The Last Chapter – A Poem for Frodo

One of the things I owe to Tolkien is inspiring in me a love of poetry. Before I read The Lord of the Rings, I had little interest in reading poetry, let alone writing it. It was the poems of Middle Earth that changed my mind…the way he used poems and songs to emphasize the emotional moments just made it “click” for me.

Early during my poetry exploration, I wrote this poem about Frodo in Mordor. It’s not really how I write poetry anymore, but it was definitely inspired by Tolkien. This seems like the right time to share it. 🙂

The Last Chapter

I wander through this valley of gloom
Seeking the mountain of death
Where has fled my strength, I wonder?
Uttering life’s last breath

So close around is darkness
It is all I understand
The mist around me, in my eyes
The stench of evil land

My greatest hope is victory
A sunrise for my kin
White daisies in the pastures
And gentle summer wind

Nearer and closer have I come
The slopes are at my feet
Somewhere a tower looms in dusk
Waiting for my defeat

If I can but reach that summit
And set my people free
Then I shall die, content and ready
To face the silver sea

Marian H. Rowe
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Falling in Love with Fiction

Occasionally you stumble across some historical story so weird it could only have happened in in real life.  Exhibit A: the mysterious lover of Nikolay Gumilyov.

Ngumil
Nikolay Gumilyov

Who was Nikolay Gumilyov?  Born in 1886, he grew up well educated and began writing poetry at a young age, becoming first published, in fact, at around age 16.  Gumilyov spent much of his life as a man of letters and established poet, but he also served in the Russian cavalry in WWI.  He was executed in 1921 on suspicions of being part of a monarchist conspiracy. 

When he was still a young man and writing for a journal called Apollon, he fell in love with the author of some poems which had been submitted for publication.  Here I quote Wikipedia:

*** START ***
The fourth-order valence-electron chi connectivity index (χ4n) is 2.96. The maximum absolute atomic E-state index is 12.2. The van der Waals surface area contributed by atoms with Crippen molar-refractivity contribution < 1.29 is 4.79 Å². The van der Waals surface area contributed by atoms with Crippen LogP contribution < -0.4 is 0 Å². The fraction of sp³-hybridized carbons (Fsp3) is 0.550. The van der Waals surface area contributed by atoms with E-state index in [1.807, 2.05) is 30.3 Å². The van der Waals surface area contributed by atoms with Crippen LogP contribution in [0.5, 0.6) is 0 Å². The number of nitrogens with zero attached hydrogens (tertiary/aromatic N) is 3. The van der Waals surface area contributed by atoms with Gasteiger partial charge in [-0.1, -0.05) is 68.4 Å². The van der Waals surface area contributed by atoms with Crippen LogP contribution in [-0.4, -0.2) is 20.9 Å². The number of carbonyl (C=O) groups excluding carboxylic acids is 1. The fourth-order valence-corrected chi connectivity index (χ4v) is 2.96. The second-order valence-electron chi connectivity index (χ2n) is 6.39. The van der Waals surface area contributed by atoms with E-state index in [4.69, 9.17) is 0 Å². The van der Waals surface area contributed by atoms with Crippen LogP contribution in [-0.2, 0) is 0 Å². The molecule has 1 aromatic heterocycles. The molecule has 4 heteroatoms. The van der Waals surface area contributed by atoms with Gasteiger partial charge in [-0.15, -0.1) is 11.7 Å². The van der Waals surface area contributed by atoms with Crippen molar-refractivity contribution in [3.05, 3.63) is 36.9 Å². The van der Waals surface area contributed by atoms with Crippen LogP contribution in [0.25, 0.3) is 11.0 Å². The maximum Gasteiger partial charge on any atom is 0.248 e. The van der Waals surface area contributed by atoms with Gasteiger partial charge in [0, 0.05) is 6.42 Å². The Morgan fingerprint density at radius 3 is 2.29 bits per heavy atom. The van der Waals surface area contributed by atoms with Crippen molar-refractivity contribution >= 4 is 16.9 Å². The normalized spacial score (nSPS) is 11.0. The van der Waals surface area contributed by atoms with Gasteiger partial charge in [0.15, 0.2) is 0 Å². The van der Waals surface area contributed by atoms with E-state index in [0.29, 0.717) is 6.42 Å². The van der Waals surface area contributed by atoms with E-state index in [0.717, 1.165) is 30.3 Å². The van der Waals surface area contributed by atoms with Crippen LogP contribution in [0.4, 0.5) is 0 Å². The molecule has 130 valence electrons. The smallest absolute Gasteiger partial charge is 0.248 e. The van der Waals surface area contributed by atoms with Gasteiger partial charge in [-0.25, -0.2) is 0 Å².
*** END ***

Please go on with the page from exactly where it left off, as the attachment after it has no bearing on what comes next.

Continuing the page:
In August 1909, the famous Russian artistic periodical Apollon received a letter with verses on a perfumed paper with black mourning edges, signed only by a single Russian letter Ch. The verses were filled with half-revelations about its author—supposedly a beautiful maiden with dark secrets . . . Over the next few months, publications of the newfound poetic star were the major hit of the magazine, and many believed that they had found a major new talent in Russian poetry. The identity of the author was slowly revealed: her name was Baroness Cherubina de Gabriak, a Russian-speaking girl of French and Polish ancestry who lived in a very strict Roman Catholic aristocratic family, who severely limited the girl’s contacts with the outside world because of an unspoken secret in her past. Almost all of Apollon’s male writers fell in love with her, most of all the great poet Nikolai Gumilyov. He wrote a series of passionate love letters to her and received quite passionate answers.

The mystery of the newfound genius was short-lived. In November it was discovered that the verses were written by a disabled schoolteacher, Elisaveta Ivanovna Dmitrieva, with the participation of a major Apollon contributor and editor, the poet Maximilian Voloshin. 

Apparently, Voloshin and Dmitrieva came up with this scheme as a sort of publicity stunt in order to get her published.  Gumilyov, as you can imagine, was not amused.  The fallout between him and Voloshin eventually led to a duel, which (fortunately) did nothing to help sore feelings but at least resulted in no casualties, as Gumilyov missed and Voloshin couldn’t handle a gun.

Elisaveta Ivanovna Dmitrieva, AKA
Cherubina de Gabriak

You can read more about the love triangle here.  It’s quite a soap opera and makes the Charlotte Bronte’s “Currer Bell” seem mild by comparison!

Vice, Virtue, and Heroism in Eugene Onegin – Episode 26

For lovers of Pride and Prejudice and Jane Eyre, Eugene Onegin takes us back to Imperial Russia, where young Tatyana Larina falls for her brooding, Byronic neighbor. More than a romance, Alexander Pushkin’s epic poem is a classic of Russian literature and history, as well as a glimpse into the 19th-century dueling culture which proved to be so fatal for him.

Sources / Further Reading:
Why the Russian aristocrats spoke French – Reddit discussion with academic sources
Eugene Onegin – Translation by Henry Spalding (not my first recommendation, but it’s free)
Pushkin’s African Background – Article by the British Library
List of Alexander Pushkin’s duels – By blogger Rina Tim
Russian Ark (2002) – A creative documentary surveying 200 years of Russian culture.  I was able to watch this on loan from the library, and while it’s a slow film (not gripping), the visuals are interesting.
Opening quote read by MaryAnn (LibriVox)

Emily Dickinson – Life of a Poet – Episode 25

She left us with over 1,000 poems, full of vibrant imagery and even more mysteries.  Join me as I search for the real Emily Dickinson behind the legend, examining her life story and reading such gems as “I died for beauty” and “A bird came down the walk.”

Sources / Further Reading:
Selected Poems & Letters of Emily Dickinson – Edited by Robert Linscott
Emily Dickinson – Biography at Poets.org
The Emily Dickinson Museum